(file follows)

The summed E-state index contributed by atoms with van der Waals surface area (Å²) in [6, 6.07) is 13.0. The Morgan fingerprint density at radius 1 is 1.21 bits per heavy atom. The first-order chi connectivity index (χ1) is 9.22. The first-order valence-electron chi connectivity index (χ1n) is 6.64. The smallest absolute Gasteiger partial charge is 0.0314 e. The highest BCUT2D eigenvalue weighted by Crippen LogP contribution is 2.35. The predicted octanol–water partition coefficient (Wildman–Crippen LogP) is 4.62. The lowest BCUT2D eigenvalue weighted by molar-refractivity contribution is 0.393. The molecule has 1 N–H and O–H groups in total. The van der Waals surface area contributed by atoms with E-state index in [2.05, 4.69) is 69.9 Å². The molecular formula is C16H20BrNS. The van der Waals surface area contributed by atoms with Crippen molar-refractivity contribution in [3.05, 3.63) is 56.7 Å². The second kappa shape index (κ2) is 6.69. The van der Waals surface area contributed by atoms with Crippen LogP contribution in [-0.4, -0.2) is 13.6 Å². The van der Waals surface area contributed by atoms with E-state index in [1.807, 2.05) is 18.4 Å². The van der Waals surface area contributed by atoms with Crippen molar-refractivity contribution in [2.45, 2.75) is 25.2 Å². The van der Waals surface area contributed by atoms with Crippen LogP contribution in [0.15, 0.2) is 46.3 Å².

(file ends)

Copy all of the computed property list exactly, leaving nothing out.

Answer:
The summed E-state index contributed by atoms with van der Waals surface area (Å²) in [6, 6.07) is 13.0. The Morgan fingerprint density at radius 1 is 1.21 bits per heavy atom. The first-order chi connectivity index (χ1) is 9.22. The first-order valence-electron chi connectivity index (χ1n) is 6.64. The smallest absolute Gasteiger partial charge is 0.0314 e. The highest BCUT2D eigenvalue weighted by Crippen LogP contribution is 2.35. The predicted octanol–water partition coefficient (Wildman–Crippen LogP) is 4.62. The lowest BCUT2D eigenvalue weighted by molar-refractivity contribution is 0.393. The molecule has 1 N–H and O–H groups in total. The van der Waals surface area contributed by atoms with E-state index in [2.05, 4.69) is 69.9 Å². The molecular formula is C16H20BrNS. The van der Waals surface area contributed by atoms with Crippen molar-refractivity contribution in [3.05, 3.63) is 56.7 Å². The second kappa shape index (κ2) is 6.69. The van der Waals surface area contributed by atoms with Crippen LogP contribution in [-0.4, -0.2) is 13.6 Å². The van der Waals surface area contributed by atoms with E-state index in [1.807, 2.05) is 18.4 Å². The van der Waals surface area contributed by atoms with Crippen molar-refractivity contribution in [2.45, 2.75) is 25.2 Å². The van der Waals surface area contributed by atoms with Crippen LogP contribution in [0.15, 0.2) is 46.3 Å².